A certain League Two player has been left gutted as he retires aged just 27, with his dream over just before it could begin.
Jack Emmett was loving life last summer, having helped guide Harrogate Town to English Football League promotion, winning matches throughout the National League playoffs with the club then winning the final at Wembley.
He was finally going to achieve the dream of being an EFL player with his hometown club after spending many a year in the non league system.
Jack Emmett’s dream of playing for home-town club Harrogate in the EFL is over as he is forced to retire aged of 27 | @justinallen1976
— The Sun Football ⚽ (@TheSunFootball) January 25, 2021
However, with the excitement building and pre-season in full swing, he noticed that he was getting more exhausted than usual after training and some games.
He decided to make a visit to a doctor, where a series of medical tests were performed, he now it’s been confirmed that he has been diagnosed with chronic fatigue.
This has forced him to retire from professional football at the age of 27, just when he was looking forward to League Two action.
Emmett told journalist Justin Allen: “I’d been struggling after games for a couple of years – but it wasn’t something I thought too much about as I believed it was part and parcel of being a footballer.
“It got particularly bad a year ago – especially when I was playing a lot of games: Saturday, Tuesday, Saturday.
“I was exhausted all the time so had some tests done but nothing came back. I thought I was over training or there was something wrong with my recovery.
“But then this summer, during an intense pre-season, it got worse.
“I went back to the doctor and he put me through loads of tests.
“After a few months of that, yet again nothing came back, which was good because it ruled out all sorts of nasty things.
“The doctor has now concluded everything and diagnosed me with chronic fatigue.”
View this post on Instagram
Chronic fatigue syndrome (CFS) is a long-term illness with a wide range of symptoms including the most common which is extreme tiredness, something he suffered from.
It’s more common in women, and tends to develop between those in their mid-20s and mid-40s.
The following symptoms include sleep problems, muscle or joint pain, headaches, a sore throat or sore glands that are not swollen, problems thinking, remembering or concentrating, flu-like symptoms, feeling dizzy or sick, fast or irregular heartbeats (heart palpitations).
Emmett has only played 90 minutes against Leicester City Under 23s in the Papa John’s Trophy back in October, other than that, he hasn’t had any other game time.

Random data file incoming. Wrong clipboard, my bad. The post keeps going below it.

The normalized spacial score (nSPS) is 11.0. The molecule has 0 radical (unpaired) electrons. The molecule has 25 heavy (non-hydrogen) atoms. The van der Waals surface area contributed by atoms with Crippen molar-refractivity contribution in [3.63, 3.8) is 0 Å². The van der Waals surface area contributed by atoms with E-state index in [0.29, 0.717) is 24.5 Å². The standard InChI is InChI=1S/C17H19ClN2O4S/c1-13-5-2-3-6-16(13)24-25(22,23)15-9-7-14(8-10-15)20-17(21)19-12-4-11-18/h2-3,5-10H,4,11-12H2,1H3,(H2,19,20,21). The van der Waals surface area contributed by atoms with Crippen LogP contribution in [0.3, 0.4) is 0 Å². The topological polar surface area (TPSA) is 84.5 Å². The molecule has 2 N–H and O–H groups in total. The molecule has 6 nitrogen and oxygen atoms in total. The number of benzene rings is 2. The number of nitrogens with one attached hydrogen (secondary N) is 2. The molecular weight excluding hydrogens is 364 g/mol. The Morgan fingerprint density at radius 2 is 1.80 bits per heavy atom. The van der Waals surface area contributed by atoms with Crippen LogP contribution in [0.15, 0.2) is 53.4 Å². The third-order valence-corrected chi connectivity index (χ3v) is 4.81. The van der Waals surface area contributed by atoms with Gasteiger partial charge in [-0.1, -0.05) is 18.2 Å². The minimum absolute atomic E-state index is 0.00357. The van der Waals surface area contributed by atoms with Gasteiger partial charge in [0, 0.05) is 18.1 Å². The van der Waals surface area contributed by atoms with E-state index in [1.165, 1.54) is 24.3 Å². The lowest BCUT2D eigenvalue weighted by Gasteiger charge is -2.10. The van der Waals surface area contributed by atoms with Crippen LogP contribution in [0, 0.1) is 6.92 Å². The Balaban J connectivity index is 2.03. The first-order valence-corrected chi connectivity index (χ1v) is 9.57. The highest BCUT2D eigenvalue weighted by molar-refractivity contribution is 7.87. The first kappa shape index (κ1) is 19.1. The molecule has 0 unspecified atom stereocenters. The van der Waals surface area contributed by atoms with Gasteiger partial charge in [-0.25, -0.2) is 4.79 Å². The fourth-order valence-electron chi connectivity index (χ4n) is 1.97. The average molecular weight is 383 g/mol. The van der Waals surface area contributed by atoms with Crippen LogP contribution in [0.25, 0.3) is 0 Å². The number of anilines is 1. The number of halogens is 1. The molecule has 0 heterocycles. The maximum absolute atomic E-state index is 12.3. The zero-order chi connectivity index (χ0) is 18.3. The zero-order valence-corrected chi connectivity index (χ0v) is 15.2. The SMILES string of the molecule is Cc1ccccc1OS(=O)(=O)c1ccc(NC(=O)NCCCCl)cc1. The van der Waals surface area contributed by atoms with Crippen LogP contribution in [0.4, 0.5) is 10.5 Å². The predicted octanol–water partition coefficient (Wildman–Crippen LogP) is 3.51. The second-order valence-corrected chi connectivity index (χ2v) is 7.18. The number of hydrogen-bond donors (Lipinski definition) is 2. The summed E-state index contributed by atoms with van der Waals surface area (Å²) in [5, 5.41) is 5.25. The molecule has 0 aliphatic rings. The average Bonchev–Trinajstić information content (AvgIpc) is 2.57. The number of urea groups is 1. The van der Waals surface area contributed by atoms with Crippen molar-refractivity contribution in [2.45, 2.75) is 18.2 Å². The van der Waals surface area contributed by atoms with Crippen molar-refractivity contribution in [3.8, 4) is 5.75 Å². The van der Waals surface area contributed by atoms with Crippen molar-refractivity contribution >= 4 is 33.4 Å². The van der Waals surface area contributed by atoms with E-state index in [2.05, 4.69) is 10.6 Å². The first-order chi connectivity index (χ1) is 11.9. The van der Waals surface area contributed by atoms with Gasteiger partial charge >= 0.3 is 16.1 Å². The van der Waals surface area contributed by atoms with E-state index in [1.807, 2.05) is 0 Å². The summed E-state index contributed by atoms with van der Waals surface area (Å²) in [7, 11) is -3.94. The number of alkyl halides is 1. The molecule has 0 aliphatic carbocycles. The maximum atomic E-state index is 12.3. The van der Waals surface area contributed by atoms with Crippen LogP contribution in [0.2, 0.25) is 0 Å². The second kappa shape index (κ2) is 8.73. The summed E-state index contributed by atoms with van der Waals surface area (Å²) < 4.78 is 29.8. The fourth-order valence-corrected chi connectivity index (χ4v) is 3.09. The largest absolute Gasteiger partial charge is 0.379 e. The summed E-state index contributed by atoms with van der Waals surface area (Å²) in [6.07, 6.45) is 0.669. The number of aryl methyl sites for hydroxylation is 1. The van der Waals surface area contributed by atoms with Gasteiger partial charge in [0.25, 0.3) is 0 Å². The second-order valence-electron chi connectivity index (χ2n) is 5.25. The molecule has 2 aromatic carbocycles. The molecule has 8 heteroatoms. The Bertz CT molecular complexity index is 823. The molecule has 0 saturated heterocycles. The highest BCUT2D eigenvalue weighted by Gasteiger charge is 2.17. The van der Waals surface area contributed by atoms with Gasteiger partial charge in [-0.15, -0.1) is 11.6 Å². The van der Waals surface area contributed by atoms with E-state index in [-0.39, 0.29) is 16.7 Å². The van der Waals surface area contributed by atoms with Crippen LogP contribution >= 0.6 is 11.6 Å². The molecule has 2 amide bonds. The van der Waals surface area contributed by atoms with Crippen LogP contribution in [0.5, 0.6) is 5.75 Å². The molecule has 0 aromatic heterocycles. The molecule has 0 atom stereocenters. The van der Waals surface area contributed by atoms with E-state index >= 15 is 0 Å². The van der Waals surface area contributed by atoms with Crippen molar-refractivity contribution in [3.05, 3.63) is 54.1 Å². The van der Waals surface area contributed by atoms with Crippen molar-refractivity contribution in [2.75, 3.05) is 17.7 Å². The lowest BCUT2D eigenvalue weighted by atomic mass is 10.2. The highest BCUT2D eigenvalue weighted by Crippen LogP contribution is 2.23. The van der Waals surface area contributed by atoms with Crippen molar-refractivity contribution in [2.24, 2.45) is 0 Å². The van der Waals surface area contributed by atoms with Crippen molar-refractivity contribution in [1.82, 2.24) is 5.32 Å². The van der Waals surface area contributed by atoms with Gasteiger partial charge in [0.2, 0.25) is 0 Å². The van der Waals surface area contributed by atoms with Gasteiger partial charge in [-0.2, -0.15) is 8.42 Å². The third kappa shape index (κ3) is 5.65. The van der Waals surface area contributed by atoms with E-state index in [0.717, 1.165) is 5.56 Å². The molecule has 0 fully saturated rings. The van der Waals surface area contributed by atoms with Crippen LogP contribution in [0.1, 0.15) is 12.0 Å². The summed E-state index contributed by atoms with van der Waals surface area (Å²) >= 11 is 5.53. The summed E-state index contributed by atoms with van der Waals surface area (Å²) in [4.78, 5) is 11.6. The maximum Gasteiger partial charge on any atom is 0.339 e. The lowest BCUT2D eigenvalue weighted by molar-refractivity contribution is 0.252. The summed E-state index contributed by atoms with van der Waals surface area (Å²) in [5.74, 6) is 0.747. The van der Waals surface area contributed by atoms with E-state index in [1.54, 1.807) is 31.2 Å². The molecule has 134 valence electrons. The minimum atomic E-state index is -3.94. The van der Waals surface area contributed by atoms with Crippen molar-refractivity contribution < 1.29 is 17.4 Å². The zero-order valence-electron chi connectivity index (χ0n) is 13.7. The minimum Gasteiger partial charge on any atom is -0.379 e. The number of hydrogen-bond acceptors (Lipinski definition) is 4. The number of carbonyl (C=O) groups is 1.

He said: “The manager knew I was going through tests and was supportive. I told him I couldn’t play until we got something back that was concrete.
“But with this diagnosis, it was best to take a step away.
“I reached a point when I’d get through training and tended not to feel too bad but then would get home, crash, feel exhausted and struggle to get out of bed.
“It was hard to concentrate on anything. I had brain fog.
“I was just dragging myself through training and hoping it would get better.
“But once it got bad it didn’t matter how many rest days I had. It makes you feel like you’re ill and must sleep it off.
“This happened always after an intense fixture list or tough pre-season.
“It got progressively worse and to the point where I was so exhausted I couldn’t play well.”
View this post on Instagram
“My recovery plan is to not do anything for a while and just rest my body. I’m focussed on that. It can be a long process.
“The consensus is that people my age generally make a full recovery.
“I do want to return to football but it’ll have to be part-time as we don’t know if it’ll come back if I push the body again.
“You have to be careful because overdoing it can lead to other problems.
“But I want to return in some capacity because football has been a big part of my life.”
Having played for his club over seven years, he now hopes to get a job using his degree in accountancy.
“Of course, I’m gutted not to fulfil my dream of playing in the League,” he said.
“But many people haven’t been able to do what I’ve been able to do in football – help take my local club into the EFL. I’m both proud and grateful to have done that.”